What Are Headaches?
Headaches and concussions can vary greatly in intensity and side effects. Northwestern Medicine physicians are dedicated to providing individualized care and treatment for head injuries and headaches.
A headache is defined as pain or discomfort in your head or face. Most people experience mild headaches from time to time, but headaches can also be severe, chronic and intense. There are several types of headaches:
Cluster headaches are rare and are characterized by the sudden onset of pain, restlessness, congestion, watering eyes and swelling on the forehead. They typically begin around age 30 and may be hereditary, but the exact cause is unknown.
Migraine headaches are distinguished by the fact that symptoms other than pain occur, such as lightheadedness, light sensitivity and other visual disturbances. Migraines may occur with or without an aura phase, meaning they may involve hallucinations, numbness, changes in speech or weakness. The aura phase is the second stage in the onset of a migraine, and is usually experienced by 1 in 5 migraine sufferers.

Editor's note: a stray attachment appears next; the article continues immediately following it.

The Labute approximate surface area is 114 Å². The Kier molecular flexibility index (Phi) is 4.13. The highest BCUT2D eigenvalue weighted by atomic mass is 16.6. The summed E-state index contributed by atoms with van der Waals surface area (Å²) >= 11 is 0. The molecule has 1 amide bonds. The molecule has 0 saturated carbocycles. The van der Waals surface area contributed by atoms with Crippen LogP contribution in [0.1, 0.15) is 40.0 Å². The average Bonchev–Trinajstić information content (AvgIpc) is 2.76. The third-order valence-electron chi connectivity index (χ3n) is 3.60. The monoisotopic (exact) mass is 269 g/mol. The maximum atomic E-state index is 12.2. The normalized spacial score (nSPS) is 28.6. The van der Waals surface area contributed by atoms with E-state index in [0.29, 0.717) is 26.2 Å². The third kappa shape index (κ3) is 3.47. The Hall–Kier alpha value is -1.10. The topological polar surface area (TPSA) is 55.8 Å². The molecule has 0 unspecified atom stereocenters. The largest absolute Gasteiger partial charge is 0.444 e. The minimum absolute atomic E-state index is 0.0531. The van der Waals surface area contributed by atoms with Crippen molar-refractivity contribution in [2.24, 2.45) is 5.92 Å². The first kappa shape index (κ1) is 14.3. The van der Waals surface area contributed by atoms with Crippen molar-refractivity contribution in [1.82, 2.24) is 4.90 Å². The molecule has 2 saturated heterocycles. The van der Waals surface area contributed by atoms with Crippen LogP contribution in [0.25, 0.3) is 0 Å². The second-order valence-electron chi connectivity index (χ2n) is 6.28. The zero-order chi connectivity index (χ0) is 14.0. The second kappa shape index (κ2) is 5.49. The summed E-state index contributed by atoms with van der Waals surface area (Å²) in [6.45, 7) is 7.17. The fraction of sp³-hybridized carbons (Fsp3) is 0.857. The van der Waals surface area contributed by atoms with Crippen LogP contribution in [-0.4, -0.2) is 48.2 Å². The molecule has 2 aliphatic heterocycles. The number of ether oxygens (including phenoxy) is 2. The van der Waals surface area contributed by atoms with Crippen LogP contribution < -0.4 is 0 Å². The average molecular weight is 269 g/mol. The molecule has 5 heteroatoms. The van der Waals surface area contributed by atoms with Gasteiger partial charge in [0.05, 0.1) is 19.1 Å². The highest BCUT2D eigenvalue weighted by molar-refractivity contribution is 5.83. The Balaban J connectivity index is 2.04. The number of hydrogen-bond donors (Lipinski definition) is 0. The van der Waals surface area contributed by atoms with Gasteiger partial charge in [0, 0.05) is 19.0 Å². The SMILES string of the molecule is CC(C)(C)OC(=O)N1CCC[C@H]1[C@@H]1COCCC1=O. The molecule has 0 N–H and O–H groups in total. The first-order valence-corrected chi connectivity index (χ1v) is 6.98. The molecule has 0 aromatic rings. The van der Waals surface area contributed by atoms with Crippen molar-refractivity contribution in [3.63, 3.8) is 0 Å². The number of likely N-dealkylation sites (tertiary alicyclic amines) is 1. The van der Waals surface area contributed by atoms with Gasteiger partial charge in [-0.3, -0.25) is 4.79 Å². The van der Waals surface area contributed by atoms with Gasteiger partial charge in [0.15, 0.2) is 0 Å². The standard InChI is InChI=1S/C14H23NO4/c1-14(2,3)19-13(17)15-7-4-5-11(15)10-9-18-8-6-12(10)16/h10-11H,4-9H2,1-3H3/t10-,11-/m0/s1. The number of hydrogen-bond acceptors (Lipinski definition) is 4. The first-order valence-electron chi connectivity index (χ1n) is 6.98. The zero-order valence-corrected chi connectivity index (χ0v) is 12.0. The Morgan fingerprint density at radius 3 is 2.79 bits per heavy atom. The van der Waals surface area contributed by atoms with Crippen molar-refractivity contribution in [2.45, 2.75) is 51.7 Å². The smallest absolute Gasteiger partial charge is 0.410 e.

In addition to head pain, migraine sufferers can also experience nausea and vomiting. Some patients experience a change in mood, behavior or awareness before the headache, and depression, fatigue and anxiety during the headache phase.
Rebound headaches are thought to be a result of the overuse of painkillers for headaches.
When your sinuses are inflamed, they can cause pain, commonly accompanied by a fever. Sinus headaches can be treated with antibiotics, as well as antihistamines or decongestants.
Tension headaches are the most common type of headache, affecting between 30 and 80 percent of the population. Tension headaches and often caused by stress or muscle tension with symptoms that include slow onset, dull pain and pain on both sides.